Again, No debt companies had the lowest Beta.  However, this measure didn't seem to follow a straight pattern like the others.  The highest Betas were in the middle.  Also, highly levered firms saw some low Beta groups as well which may be due to the fact that fairly stable companies, like utilities and cash cows can get away with a lot more debt and do so.

    Conclusion:  No debt companies are somewhat more stable investments.

    Price ratios:


    I want to know whether or not I have to pay a premium on the earnings.  While No debt may seem good, I don't want to over pay.

    I appears that there is a slight premium for for lower debt companies, especially for FCF. 

    Conclusion: Investors are willing to pay more for a debt free company's cash flow, but once debt is taken on, there is not much of a difference.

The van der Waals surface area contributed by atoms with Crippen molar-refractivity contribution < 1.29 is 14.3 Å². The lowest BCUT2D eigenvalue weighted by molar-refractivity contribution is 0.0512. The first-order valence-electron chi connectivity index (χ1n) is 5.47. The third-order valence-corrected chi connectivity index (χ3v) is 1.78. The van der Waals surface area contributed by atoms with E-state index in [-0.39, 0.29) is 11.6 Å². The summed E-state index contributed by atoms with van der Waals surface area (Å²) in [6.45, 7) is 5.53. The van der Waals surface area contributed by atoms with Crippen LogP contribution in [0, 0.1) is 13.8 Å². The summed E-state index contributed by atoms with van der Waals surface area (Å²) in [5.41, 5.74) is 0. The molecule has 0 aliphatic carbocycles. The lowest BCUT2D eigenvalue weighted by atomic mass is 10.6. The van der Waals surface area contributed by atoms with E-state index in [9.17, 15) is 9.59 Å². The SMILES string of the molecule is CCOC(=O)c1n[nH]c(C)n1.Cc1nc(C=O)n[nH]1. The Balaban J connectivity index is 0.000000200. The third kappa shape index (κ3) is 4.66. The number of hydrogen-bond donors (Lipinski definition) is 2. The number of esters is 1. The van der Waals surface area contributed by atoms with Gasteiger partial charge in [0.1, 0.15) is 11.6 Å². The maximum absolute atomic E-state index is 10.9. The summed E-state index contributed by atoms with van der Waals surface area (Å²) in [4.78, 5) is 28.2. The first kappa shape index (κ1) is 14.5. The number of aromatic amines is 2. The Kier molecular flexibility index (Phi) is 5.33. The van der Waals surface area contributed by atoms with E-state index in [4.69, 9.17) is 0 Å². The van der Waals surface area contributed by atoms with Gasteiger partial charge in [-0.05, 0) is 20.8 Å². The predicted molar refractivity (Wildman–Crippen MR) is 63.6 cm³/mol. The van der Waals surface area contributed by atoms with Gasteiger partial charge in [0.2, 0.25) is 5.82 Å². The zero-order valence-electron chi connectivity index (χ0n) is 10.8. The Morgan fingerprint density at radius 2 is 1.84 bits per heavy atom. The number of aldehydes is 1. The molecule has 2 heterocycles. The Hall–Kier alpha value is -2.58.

Overall conclusion:
    Debt Free companies, have larger margins, more growth (both top and bottom line) and have less market volatility.  However, you may have to pay a premium for them.

    When I ranked the groups in each category, I see:



    There is strong performance in a multitude of categories for no to low debt companies.  The more debt you take on, the further down the rankings you go in various categories.

    Keep in mind, this is FinViz data and I do not claim it is accurate or conclusive.  I didn't pull separate company data and took it as is. 

    Also, without doing this study in buckets, I did not find a strong correlation in the data.  The only point that came back with a strong correlation to Debt/Equity is Price/Book Value.  Other than that, I didn't find a correlation over .1 or under -.1.  I would imagine this means we the more debt a company has, the more people think the book assets have value. It could also be that these higher debt laden companies are older and have written down a significant portion of their assets.